After that, it is only a matter of the hosting provider moving forward and taking action.
What do we mean by that exactly?
We mean, the hosting provider could just restrict the sharing permissions of certain users.
Or it could ban and remove their accounts.
The cloud storage service will have to make sure that they take action against the right user and not punish users who don’t deserve to be punished.
In other words, a “terminate account” action should only be taken where it is warranted.
The patent document is rather detailed and describes in minute details of how to go about singling out habitual pirates.
Microsoft’s latest patent reads that incidents that result in objects being so marked can be stored in an incident history associated with a user responsible for those objects.
If further says that the incident history can be processed to identify repeat infringers and alter access privileges of those particular users.
The patent uses the word “repeat infringer” a lot.
You have also noticed us using the world repeat infringer a lot as well.
What Does Repeat Infringer Mean?
The term repeat infringer is being thrown around in the media quite a lot these days.
In other words, it has become the Hot Topic of the year 2017 as far as pirates and piracy sites are concerned.
Moreover, the term has attracted significant media attention after the internet service provider Cox Communications got involved with it.
Well, basically the court ordered Cox Communications to pay $25 million as fine.
Because of Cox Communications’ failure to stop and then disconnect users who were considered as repeat offenders.
What Does The DMCA Say?
The Digital Millennium Copyright Act clearly says that online internet service providers are obliged to do two things.
One is that they should implement a realistic and practical policy to identify frequent copyright infringers.
Second, they should remove those frequent offenders from their customer base.
The system detailed by Microsoft patent will be able to do that effectively.
Why do we say that?
Firstly, we could be wrong.
The patent could turn out to be just a piece of paper with no practical applications.
Secondly, the patent is more likely to help Microsoft to catch pirates because it is very detailed.
It considers more than one situation where a user could engage in piracy.
In other words, the system described by the patent will be able to correctly identify most piracy cases.
The patent has measures (such as disabling sharing features) against pirates who share a single file.
But it also has techniques that can be used to block repeat infringers.
Of course, the patent doesn’t really explicitly say which policy Microsoft will likely employ in the future.
Microsoft’s Patent May Be One Of It’s Kind
It is pretty safe to say that Microsoft’s latest piracy blocking patent may be the only patent that deals with piracy in such detail.
The patent not only has measures against single file sharers but also against repeat infringers.
Moreover, the patent also specifically deals with repeat infringers who take advantage of hosting services.
But cloud hosting services aren’t waiting for Microsoft to put its patent into work before moving on.
To put it another way, cloud hosting services now regularly block online users from sharing copyrighted content through their platforms.
Many recent reports in the media have detailed how Google Drive makes use of hash matching to thwart online users from sharing copyrighted files publicly.
For what it’s worth, Dropbox uses the same technology to block pirates as well.
Of course, all of this doesn’t mean that people will stop pirating.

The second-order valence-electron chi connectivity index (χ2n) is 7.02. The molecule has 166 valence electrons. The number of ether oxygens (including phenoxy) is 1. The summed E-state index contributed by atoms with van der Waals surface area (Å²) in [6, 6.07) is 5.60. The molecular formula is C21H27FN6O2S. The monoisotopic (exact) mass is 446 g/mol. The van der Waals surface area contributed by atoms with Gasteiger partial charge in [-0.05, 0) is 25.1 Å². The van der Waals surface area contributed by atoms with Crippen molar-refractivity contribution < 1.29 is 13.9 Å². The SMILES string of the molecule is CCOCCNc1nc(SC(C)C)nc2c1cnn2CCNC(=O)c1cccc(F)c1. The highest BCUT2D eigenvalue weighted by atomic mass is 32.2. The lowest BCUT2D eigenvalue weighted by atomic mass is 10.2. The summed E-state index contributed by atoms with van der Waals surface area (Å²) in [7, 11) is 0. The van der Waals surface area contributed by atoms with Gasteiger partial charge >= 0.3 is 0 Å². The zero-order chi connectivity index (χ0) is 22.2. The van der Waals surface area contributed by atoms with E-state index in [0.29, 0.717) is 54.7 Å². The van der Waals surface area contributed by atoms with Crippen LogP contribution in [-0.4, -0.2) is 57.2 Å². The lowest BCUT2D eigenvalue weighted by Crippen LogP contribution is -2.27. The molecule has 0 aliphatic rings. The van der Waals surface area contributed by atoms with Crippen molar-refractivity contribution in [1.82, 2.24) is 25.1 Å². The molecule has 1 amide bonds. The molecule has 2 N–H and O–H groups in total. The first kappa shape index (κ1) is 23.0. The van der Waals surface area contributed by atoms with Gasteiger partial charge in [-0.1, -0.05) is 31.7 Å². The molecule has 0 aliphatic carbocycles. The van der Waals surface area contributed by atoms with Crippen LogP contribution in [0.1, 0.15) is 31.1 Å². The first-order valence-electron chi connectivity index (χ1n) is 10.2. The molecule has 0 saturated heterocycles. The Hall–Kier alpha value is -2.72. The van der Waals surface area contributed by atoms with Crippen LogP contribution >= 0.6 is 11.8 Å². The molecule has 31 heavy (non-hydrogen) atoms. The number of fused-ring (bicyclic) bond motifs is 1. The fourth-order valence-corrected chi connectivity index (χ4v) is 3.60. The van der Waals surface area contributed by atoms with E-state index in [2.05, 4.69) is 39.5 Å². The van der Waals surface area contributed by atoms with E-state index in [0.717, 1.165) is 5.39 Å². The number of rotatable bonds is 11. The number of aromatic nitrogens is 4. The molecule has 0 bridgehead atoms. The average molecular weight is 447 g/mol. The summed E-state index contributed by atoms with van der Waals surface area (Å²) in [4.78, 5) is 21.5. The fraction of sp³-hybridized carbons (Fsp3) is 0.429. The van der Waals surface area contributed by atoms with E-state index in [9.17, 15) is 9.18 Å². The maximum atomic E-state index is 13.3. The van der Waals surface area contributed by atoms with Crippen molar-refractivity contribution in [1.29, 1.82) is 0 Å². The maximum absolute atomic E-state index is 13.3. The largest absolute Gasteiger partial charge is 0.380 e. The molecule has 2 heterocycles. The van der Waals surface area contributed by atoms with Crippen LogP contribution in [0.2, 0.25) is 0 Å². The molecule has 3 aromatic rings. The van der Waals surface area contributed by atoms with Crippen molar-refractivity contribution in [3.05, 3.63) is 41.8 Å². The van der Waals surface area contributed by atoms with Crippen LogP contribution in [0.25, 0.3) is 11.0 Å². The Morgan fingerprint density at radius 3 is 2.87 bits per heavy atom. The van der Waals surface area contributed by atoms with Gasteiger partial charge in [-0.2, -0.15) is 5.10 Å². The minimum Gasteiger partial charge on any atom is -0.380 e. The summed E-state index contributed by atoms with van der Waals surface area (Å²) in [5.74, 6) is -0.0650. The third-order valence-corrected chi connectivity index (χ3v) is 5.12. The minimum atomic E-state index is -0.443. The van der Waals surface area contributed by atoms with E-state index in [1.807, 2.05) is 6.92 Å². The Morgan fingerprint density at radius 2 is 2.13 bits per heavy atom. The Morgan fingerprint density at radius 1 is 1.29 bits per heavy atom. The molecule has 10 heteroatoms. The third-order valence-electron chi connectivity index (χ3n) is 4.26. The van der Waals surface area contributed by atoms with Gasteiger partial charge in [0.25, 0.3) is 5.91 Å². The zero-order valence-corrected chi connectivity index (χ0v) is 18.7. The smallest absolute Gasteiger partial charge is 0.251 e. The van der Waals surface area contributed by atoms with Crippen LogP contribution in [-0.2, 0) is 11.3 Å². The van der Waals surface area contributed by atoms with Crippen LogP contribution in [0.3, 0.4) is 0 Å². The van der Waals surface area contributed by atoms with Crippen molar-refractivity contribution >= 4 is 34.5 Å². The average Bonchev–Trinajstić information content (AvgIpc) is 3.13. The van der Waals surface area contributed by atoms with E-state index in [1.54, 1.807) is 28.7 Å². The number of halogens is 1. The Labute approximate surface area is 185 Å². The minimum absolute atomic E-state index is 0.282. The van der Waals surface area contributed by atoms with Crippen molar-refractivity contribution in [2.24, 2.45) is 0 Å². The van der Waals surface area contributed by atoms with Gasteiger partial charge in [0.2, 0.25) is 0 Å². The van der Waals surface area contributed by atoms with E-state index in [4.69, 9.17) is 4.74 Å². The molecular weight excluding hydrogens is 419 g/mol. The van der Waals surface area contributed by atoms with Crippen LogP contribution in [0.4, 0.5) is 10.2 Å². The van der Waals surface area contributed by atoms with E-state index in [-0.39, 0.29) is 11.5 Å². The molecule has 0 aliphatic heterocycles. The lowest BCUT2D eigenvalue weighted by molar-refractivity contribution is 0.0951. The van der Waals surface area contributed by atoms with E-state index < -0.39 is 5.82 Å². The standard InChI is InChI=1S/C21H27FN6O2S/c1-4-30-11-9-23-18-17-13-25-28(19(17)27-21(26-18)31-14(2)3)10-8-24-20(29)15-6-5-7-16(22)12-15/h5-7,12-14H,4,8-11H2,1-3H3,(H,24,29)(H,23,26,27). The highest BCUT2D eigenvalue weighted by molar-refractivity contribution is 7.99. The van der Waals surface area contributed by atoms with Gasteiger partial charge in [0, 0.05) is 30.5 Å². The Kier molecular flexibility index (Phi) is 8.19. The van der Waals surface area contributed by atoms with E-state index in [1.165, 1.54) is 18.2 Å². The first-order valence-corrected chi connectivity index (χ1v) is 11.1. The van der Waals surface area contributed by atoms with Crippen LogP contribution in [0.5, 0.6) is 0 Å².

Other Media Reports Say that Millions Of People In The US Use Kodi. But They Use It With Pirate Add-ons
The Canadian broadband management company, Sandvine, has published a report which says that about a lot of Americans use Kodi.
More specifically though, the report says that nine percent of American Households have one Kodi device at the very least.
But that’s not exactly the worrying part.
The worrying part is that about two-thirds of these American households have Kodi devices that use pirate add-ons.
You don’t need a genius to tell you that millions of American families benefit from using Kodi at home.
Perhaps that also explains the huge surge in the popularity of Kodi.
Kodi is basically just a media player.
It was previously simply known as XBMC.
The number of people who use Kodi as their main source of consuming content has only increased in recent years.
There are more people who are using Kodi now than ever.
And while there is nothing inherently wrong with that, there are certain situations which are dangerous.
We’re talking about situations where people use unofficial Kodi add-ons to stream copyrighted content.
Most of the time, the copyrighted content comes in the form of movies and TV series.
But no one needed a report from a Canadian organization to know how prevalent the use of Kodi has become.
There was enough anecdotal evidence even before that.
Of course, very little research has been done in this department to prove that a lot of people use Kodi.
Perhaps this is where the report published by the Canadian broadband management company Sandvine comes into play.
This report aims to fill the gap between anecdotal evidence and proof that people do use Kodi.
And they use it a lot.
The Methods Sandvine Used To Prepare Its Report
Scandinave first collected enough data sets from several North American premium (by that we mean tier 1), fixed-line providers.
It then analyzed that complete dataset.
The dataset covered more than 250,000 North American households, though the households themselves remained anonymous.
Sandvine used this data and then estimated how many of those North American households used at least a single Kodi device.
The Sandvine report said that the Kodi application itself did not generate much relevant data.
It further pointed out that despite that it was easy enough to detect within an American household if it used a Kodi device.
Sandvine used a typical households heartbeat traffic which could be identified rather easily.
The report estimated that about 9 percent of the North American households that had internet access actually had an active Kodi device.
What does that say about the actual, but potential, number of American households that use Kodi devices?
You can read more about it here.